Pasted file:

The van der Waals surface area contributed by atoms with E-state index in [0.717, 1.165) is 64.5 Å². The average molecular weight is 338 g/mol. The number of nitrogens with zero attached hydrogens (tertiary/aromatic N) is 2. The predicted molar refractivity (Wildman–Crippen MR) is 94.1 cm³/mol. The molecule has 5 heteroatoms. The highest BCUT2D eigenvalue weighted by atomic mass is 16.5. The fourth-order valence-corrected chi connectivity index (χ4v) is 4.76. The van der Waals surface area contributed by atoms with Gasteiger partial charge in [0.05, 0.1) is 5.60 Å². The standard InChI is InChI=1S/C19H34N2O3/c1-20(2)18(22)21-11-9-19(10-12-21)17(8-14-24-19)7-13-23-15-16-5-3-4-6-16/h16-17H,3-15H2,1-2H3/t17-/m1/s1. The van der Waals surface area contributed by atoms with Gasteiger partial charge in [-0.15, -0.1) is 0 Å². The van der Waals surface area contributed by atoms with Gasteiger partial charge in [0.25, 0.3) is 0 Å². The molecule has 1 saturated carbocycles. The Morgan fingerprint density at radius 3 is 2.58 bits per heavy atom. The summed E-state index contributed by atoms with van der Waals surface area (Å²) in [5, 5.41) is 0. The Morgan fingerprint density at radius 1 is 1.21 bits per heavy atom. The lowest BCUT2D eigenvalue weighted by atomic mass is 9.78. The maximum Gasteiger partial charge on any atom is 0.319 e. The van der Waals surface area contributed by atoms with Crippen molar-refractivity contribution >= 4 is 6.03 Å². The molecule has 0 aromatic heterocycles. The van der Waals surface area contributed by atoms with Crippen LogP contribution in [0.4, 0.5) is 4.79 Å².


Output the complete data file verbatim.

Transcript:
The van der Waals surface area contributed by atoms with E-state index in [0.717, 1.165) is 64.5 Å². The average molecular weight is 338 g/mol. The number of nitrogens with zero attached hydrogens (tertiary/aromatic N) is 2. The predicted molar refractivity (Wildman–Crippen MR) is 94.1 cm³/mol. The molecule has 5 heteroatoms. The highest BCUT2D eigenvalue weighted by atomic mass is 16.5. The fourth-order valence-corrected chi connectivity index (χ4v) is 4.76. The van der Waals surface area contributed by atoms with Gasteiger partial charge in [0.05, 0.1) is 5.60 Å². The standard InChI is InChI=1S/C19H34N2O3/c1-20(2)18(22)21-11-9-19(10-12-21)17(8-14-24-19)7-13-23-15-16-5-3-4-6-16/h16-17H,3-15H2,1-2H3/t17-/m1/s1. The van der Waals surface area contributed by atoms with Gasteiger partial charge in [-0.15, -0.1) is 0 Å². The van der Waals surface area contributed by atoms with Gasteiger partial charge in [0.25, 0.3) is 0 Å². The molecule has 1 saturated carbocycles. The Morgan fingerprint density at radius 3 is 2.58 bits per heavy atom. The summed E-state index contributed by atoms with van der Waals surface area (Å²) in [5, 5.41) is 0. The Morgan fingerprint density at radius 1 is 1.21 bits per heavy atom. The lowest BCUT2D eigenvalue weighted by atomic mass is 9.78. The maximum Gasteiger partial charge on any atom is 0.319 e. The van der Waals surface area contributed by atoms with Crippen molar-refractivity contribution >= 4 is 6.03 Å². The molecule has 0 aromatic heterocycles. The van der Waals surface area contributed by atoms with Crippen LogP contribution in [0.4, 0.5) is 4.79 Å².